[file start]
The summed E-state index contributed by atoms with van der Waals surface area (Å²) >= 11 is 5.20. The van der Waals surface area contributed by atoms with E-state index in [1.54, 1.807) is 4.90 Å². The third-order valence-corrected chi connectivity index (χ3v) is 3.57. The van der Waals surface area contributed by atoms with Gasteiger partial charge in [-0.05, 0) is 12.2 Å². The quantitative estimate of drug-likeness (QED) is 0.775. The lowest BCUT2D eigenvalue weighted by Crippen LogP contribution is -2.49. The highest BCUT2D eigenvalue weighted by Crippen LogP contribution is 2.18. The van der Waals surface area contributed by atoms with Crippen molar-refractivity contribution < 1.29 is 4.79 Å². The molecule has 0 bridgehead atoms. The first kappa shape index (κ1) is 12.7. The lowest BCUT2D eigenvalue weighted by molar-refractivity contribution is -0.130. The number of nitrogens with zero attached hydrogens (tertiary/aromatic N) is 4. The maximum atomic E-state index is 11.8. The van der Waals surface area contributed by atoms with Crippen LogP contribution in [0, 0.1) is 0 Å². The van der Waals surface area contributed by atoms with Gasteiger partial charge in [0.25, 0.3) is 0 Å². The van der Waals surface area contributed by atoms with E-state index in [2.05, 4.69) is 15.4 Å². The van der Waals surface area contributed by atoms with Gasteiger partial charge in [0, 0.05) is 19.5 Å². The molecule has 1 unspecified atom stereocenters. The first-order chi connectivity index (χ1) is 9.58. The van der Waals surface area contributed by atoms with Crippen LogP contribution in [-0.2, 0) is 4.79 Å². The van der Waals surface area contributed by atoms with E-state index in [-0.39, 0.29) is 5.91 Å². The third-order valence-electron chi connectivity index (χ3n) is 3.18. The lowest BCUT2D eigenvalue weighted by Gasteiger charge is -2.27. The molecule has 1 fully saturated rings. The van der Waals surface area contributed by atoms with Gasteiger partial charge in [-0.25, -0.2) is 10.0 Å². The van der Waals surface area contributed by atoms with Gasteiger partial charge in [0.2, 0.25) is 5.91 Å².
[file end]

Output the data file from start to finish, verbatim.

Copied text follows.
The summed E-state index contributed by atoms with van der Waals surface area (Å²) >= 11 is 5.20. The van der Waals surface area contributed by atoms with E-state index in [1.54, 1.807) is 4.90 Å². The third-order valence-corrected chi connectivity index (χ3v) is 3.57. The van der Waals surface area contributed by atoms with Gasteiger partial charge in [-0.05, 0) is 12.2 Å². The quantitative estimate of drug-likeness (QED) is 0.775. The lowest BCUT2D eigenvalue weighted by Crippen LogP contribution is -2.49. The highest BCUT2D eigenvalue weighted by Crippen LogP contribution is 2.18. The van der Waals surface area contributed by atoms with Crippen molar-refractivity contribution < 1.29 is 4.79 Å². The molecule has 0 bridgehead atoms. The first kappa shape index (κ1) is 12.7. The lowest BCUT2D eigenvalue weighted by molar-refractivity contribution is -0.130. The number of nitrogens with zero attached hydrogens (tertiary/aromatic N) is 4. The maximum atomic E-state index is 11.8. The van der Waals surface area contributed by atoms with Crippen LogP contribution in [0, 0.1) is 0 Å². The van der Waals surface area contributed by atoms with Gasteiger partial charge in [0.25, 0.3) is 0 Å². The van der Waals surface area contributed by atoms with E-state index in [2.05, 4.69) is 15.4 Å². The van der Waals surface area contributed by atoms with Gasteiger partial charge in [0, 0.05) is 19.5 Å². The molecule has 1 unspecified atom stereocenters. The first-order chi connectivity index (χ1) is 9.58. The van der Waals surface area contributed by atoms with Crippen LogP contribution in [-0.2, 0) is 4.79 Å². The van der Waals surface area contributed by atoms with E-state index in [-0.39, 0.29) is 5.91 Å². The third-order valence-electron chi connectivity index (χ3n) is 3.18. The lowest BCUT2D eigenvalue weighted by Gasteiger charge is -2.27. The molecule has 1 fully saturated rings. The van der Waals surface area contributed by atoms with Gasteiger partial charge in [-0.25, -0.2) is 10.0 Å². The van der Waals surface area contributed by atoms with Gasteiger partial charge in [0.2, 0.25) is 5.91 Å².